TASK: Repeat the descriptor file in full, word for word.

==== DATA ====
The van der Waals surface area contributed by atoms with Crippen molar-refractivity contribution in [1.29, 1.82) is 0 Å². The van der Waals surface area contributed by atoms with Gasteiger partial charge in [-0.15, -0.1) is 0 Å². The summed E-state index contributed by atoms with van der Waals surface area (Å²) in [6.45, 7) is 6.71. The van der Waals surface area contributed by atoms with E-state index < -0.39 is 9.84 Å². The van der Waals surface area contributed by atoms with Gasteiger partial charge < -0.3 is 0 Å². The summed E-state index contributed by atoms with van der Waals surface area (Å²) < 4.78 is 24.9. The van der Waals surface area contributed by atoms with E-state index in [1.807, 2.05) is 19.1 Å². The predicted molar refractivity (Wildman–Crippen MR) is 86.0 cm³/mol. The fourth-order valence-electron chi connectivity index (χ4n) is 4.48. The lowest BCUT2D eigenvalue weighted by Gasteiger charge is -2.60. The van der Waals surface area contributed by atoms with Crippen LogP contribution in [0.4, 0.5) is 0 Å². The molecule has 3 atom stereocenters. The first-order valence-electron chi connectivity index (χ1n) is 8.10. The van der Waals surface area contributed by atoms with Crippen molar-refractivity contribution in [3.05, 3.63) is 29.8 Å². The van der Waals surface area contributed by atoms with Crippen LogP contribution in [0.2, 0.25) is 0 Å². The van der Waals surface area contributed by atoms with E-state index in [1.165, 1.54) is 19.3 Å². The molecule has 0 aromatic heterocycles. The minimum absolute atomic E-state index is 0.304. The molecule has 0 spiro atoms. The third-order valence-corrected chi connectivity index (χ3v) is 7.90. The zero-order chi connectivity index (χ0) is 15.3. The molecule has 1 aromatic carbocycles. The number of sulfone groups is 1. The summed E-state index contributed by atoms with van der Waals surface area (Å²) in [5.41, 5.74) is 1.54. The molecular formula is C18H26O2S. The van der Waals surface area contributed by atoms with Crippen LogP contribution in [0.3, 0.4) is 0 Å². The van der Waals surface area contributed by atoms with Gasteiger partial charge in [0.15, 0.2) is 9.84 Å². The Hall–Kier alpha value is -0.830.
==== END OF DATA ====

The van der Waals surface area contributed by atoms with Crippen molar-refractivity contribution in [1.29, 1.82) is 0 Å². The van der Waals surface area contributed by atoms with Gasteiger partial charge in [-0.15, -0.1) is 0 Å². The summed E-state index contributed by atoms with van der Waals surface area (Å²) in [6.45, 7) is 6.71. The van der Waals surface area contributed by atoms with E-state index < -0.39 is 9.84 Å². The van der Waals surface area contributed by atoms with Gasteiger partial charge < -0.3 is 0 Å². The summed E-state index contributed by atoms with van der Waals surface area (Å²) < 4.78 is 24.9. The van der Waals surface area contributed by atoms with E-state index in [1.807, 2.05) is 19.1 Å². The predicted molar refractivity (Wildman–Crippen MR) is 86.0 cm³/mol. The fourth-order valence-electron chi connectivity index (χ4n) is 4.48. The lowest BCUT2D eigenvalue weighted by Gasteiger charge is -2.60. The van der Waals surface area contributed by atoms with Crippen LogP contribution in [0.4, 0.5) is 0 Å². The molecule has 3 atom stereocenters. The first-order valence-electron chi connectivity index (χ1n) is 8.10. The van der Waals surface area contributed by atoms with Crippen molar-refractivity contribution in [3.05, 3.63) is 29.8 Å². The van der Waals surface area contributed by atoms with Crippen LogP contribution in [0.2, 0.25) is 0 Å². The van der Waals surface area contributed by atoms with E-state index in [1.165, 1.54) is 19.3 Å². The molecule has 0 aromatic heterocycles. The minimum absolute atomic E-state index is 0.304. The molecule has 0 spiro atoms. The third-order valence-corrected chi connectivity index (χ3v) is 7.90. The zero-order chi connectivity index (χ0) is 15.3. The molecule has 1 aromatic carbocycles. The number of sulfone groups is 1. The summed E-state index contributed by atoms with van der Waals surface area (Å²) in [5.41, 5.74) is 1.54. The molecular formula is C18H26O2S. The van der Waals surface area contributed by atoms with Crippen LogP contribution in [0.3, 0.4) is 0 Å². The van der Waals surface area contributed by atoms with Gasteiger partial charge in [0.15, 0.2) is 9.84 Å². The Hall–Kier alpha value is -0.830.